The new map is based on two types of measurements. One is thermal inertia, which is how long it takes a material to reach the temperature of its environment. Higher thermal inertia means it lasts longer.
The second is the dielectric constant† The dielectric constant describes how well a material conducts heat, electricity or sound. A material with a low dielectric constant conducts poorly and is a good insulator and vice versa.
The researchers took the ALMA observations of thermal inertia and dielectric constant and ran hundreds of simulations to see what combinations of materials they could explain. “We ran these simulations area by area so we could detect differences in surface properties,” Cambioni say†
Pure iron has an infinite dielectric constant. By measuring the dielectric constant on Psyche, the researchers were able to map the surface and locate areas richer in iron. Iron also has a high thermal inertia because it is so dense.
Combining thermal inertia and dielectric constant measurements gives a good idea of which surface areas on Psyche are rich in iron and other metals.
The researchers call a curious feature on Psyche the Bravo-Gulf region. That region has a systematically lower thermal inertia than the highland regions. The Bravo-Golf region is the depression just to the right of the asteroid’s prime meridian in the image below.
Why does a low-lying area have a lower thermal inertia? Other studies show that the region is also radar clear. Why is that? The researchers came up with three options.
The lowlands may be metal-rich, but covered with fine, porous regolith which lowers their thermal inertia compared to the highlands covered with coarser regolith. Thermal inertia increases with particle size. In this scenario, fine-grained regolith would have accumulated in the lowlands.
“Ponds of fine-grained materials have been seen on small asteroids whose gravity is low enough to cause impacts to shake the surface and coalesce finer materials,” Cambioni says. said† “But Psyche is a large body, so if fine-grained material builds up at the bottom of the depression, it’s interesting and somewhat mysterious.”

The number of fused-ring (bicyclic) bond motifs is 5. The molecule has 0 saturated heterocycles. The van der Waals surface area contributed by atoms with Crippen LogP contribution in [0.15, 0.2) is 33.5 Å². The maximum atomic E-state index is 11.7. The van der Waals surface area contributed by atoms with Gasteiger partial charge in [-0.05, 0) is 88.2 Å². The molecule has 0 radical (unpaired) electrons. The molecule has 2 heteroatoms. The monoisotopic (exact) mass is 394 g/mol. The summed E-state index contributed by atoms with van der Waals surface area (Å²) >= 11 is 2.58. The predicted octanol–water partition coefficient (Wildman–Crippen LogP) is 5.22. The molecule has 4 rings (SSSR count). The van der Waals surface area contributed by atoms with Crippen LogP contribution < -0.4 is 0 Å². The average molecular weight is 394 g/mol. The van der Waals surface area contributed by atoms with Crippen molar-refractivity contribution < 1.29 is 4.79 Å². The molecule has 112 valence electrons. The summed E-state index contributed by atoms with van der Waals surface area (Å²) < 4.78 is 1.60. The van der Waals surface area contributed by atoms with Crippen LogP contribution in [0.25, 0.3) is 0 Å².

The second hypothesis is that the surface material covering the lowlands is more porous than the highlands. The thermal inertia decreases as the porosity of the rock increases. Impact fractures can also make the lowlands more porous.
The third hypothesis is that the lowlands contain more silicate-rich materials than the highlands, giving them a lower dielectric constant than some parts of the highlands. The idea is that the Bravo-Wave Depression may have been formed by an impact with a silicate-rich impactor, leaving behind silicate-rich residue.
Overall, the research shows that the surface of 16 Psyche is covered with a wide variety of materials. It also adds to other evidence showing that the asteroid is metal-rich, although the abundance of metals and silicates varies considerably in different regions.
It also suggests that the asteroid may be a remnant of a differentiated body that lost its mantle and crust long ago.
“Finally, we provide evidence that Psyche is a metal-rich asteroid whose surface is heterogeneous, exhibiting both metal and silicate materials, and appears to have evolved by impacts,” the authors said. to conclude†
Simone Marchi is a staff scientist at the Southwest Research Institute and a co-investigator on NASA’s Psyche mission. Marchi was not involved in this research, but commented about its meaning in a press release. “These data show that Psyche’s surface is heterogeneous, with possible notable variations in composition. One of the main goals of the Psyche mission is to study the composition of the asteroid’s surface using its gamma-ray and neutron spectrometer, and a color imager. So, the possible presence of compositional heterogeneities is something the Psyche Science Team would like to study more.”
It’s up to NASA’s Psyche mission to corroborate these findings more rigorously.
But sending a spacecraft all the way to Psyche to understand it in more detail is about more than just Psyche herself.
If Psyche is the remnant core of a rocky differentiated planetesimal, it will reveal something about our planet and how differentiated bodies form. Will it contain some of the same light elements we expect in the Earth’s core? The Earth’s core is not dense enough to be pure iron and nickel. Scientists think it contains lighter elements such as sulfur, silicon, oxygen, carbon and hydrogen.
The Psyche mission will also determine whether the asteroid formed under conditions that are more oxidizing or more reducing than Earth’s core. That will tell us more about the solar nebula and the protoplanetary disk.
People sometimes refer to Psyche as the Gold Mine Asteroid because it is so metal rich. An object of its size would contain an enormous amount of iron, although that value is unlikely to be realized or accessible anytime soon.
But if knowledge is as valuable as iron, then maybe Psyche is still a gold mine.